A slabs value will increase the further it gets away the log.  Thick green slabs are not worth much, if any, more than the same piece of 4/4.  The value of a slab is how dry it gets and how defect free it remains.  The crude rule of thumb I use is that the finished defect rate basically squares as the wood gets thicker.  So a 2 inch piece of wood will have 4 times the end product defects as a 1 inch piece.  A 3 inch piece will have 9 times the defects.  This is also based on that a thicker piece of wood will have more internal defects and grain pattern changes so will move more as it dries.  So the only way to see how the slabs behave is to expend the time, space and expense to dry them, and the ones that show the best behavior will look great and be worth more money, considering that the ones that dried poorly will be cracked firewood. 

So we typically air dry most hardwood slabs for at least a year, then we put them in the kiln, finish and then sterilize them.  Then we sometimes have to put them back on the mill to skim them flat again, then we slice and dice out the ugly parts, and finally plane and sell.  Its a lot of work, and so we accordingly charge for it.

The problem with big slabs, and the reason their price goes up as they get closer to an end state, is that most people don't have the time, space or equipment to handle  and process them, so won't buy them until they are processed.  For example, very few furniture makers, let alone individuals, have the ability to plane a 50 inch slab, 20 feet long and make it come out executive table furniture quallity.  So to them, it may be a great piece of wood, but impossible for them to deal with.  So they won't buy it.  If I can't plane and straighten it with my machines to make it look good, how could I expect them?   So there are realistic tooling limits on live edge slab size that to be commercially marketable, except for the folks who take the wood all the way to finished product, who have invested in very specialized tools, and they can make really good money.  Also, most folks only want on live edge on one side of the board, and the other straight lined to go up against a wall, or to join to together more pieces of wood, such as a book match.  Its pretty hard to get a joint quality glue line 20 feet long, much less 8 tor 10 feet. We have invested many dollars to get the equipment required to do this.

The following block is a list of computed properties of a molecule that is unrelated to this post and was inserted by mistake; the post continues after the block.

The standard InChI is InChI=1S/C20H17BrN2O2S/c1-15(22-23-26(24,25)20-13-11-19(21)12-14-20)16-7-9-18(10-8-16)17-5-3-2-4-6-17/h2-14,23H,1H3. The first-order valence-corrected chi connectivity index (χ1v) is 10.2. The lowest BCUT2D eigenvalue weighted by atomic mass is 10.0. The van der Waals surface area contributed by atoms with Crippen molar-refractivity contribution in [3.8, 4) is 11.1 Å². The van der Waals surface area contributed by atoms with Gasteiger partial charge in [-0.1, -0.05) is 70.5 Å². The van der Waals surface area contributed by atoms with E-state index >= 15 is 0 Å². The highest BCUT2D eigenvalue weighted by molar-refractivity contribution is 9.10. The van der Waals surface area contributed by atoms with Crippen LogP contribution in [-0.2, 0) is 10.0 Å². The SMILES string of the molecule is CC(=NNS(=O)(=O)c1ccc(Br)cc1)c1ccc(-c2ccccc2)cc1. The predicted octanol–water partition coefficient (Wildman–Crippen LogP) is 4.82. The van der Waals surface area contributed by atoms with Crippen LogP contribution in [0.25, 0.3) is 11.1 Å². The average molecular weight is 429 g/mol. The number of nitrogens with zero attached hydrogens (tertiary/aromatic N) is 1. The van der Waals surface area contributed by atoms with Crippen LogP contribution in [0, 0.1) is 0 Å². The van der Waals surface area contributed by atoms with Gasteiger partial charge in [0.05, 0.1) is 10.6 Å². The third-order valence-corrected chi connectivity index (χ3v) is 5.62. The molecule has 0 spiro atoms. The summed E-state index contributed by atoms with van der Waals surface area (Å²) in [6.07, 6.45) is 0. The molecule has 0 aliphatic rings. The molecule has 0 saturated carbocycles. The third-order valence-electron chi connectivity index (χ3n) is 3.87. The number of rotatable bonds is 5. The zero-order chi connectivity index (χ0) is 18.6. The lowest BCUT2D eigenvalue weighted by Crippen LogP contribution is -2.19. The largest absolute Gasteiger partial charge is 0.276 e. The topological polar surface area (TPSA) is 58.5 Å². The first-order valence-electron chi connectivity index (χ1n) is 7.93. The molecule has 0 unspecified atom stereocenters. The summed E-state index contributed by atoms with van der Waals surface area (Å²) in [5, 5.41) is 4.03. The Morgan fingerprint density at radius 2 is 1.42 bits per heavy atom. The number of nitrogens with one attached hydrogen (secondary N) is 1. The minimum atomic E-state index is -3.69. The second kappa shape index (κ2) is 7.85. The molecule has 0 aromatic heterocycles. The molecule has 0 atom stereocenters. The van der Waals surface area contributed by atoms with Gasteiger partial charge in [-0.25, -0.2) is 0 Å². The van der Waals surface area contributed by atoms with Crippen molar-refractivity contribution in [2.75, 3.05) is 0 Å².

The wood must be dried in a manner not to exceed the species maximum drying rate, and for red oak its 3.8% per day, white oak about half that.  I personally like to stay at about 2% per day red oak and about 1% for 4/4 white oak.  For 2 inch wood, half that number and the max rate I would be comfortable with on red oak would be 1% per day.  Unfortunately, outside air in Alabama usually dries the wood faster and it cracks, so techniques must be used to actually slow the air drying process down, which is what a kiln would do.  With a kiln, an acceptable drying rate can be maintained, and with thick wood, it is actually slower than air drying.  Of course, sometimes its faster, depending on species. The trick is to know how to dial in kiln time to maximize output. 

The value of a nearly perfect 60 inch slab is very dependent on the customer, and could be worth a lot of money.  However, retail folks rarely can handle a piece that big.  So you would have to find a specialty market.  Most of the slabs we sell are less than 25 inches wide, very high grade, planed both sides, table quality flat, 3 inches or less thick, and 8 to 12 feet long.  That covers 90% of the retail demand in this area.  We do have occasionally have thicker stuff but it will all have cracks and significant drying defects and typically will requires us to post process them to bring them to a customer's specifications.

There is a lot of information in the Drying and Processing section on this Forum.
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Offline woodworker9

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Re: Big Slabs: Sales and handling
« Reply #21 on: June 30, 2017, 11:35:34 am »
Yellowhammer

That is an excellent, well written post, that describes, to a T, exactly what I go through.  I'm a guy who cuts my own, dries my own, and takes it to the finished product....making tables, benches, etc.....

I live 60 miles NW of Chicagoland, and the market for trendy furniture and cabinetry is always high, if you know what you're doing.  Many $2M plus homes around here, and the people who own them seem to always want to keep up with the Jones'es.  The simple fact is that live edge slab and farm tables are all the rage, and the more I can make, the more I can sell.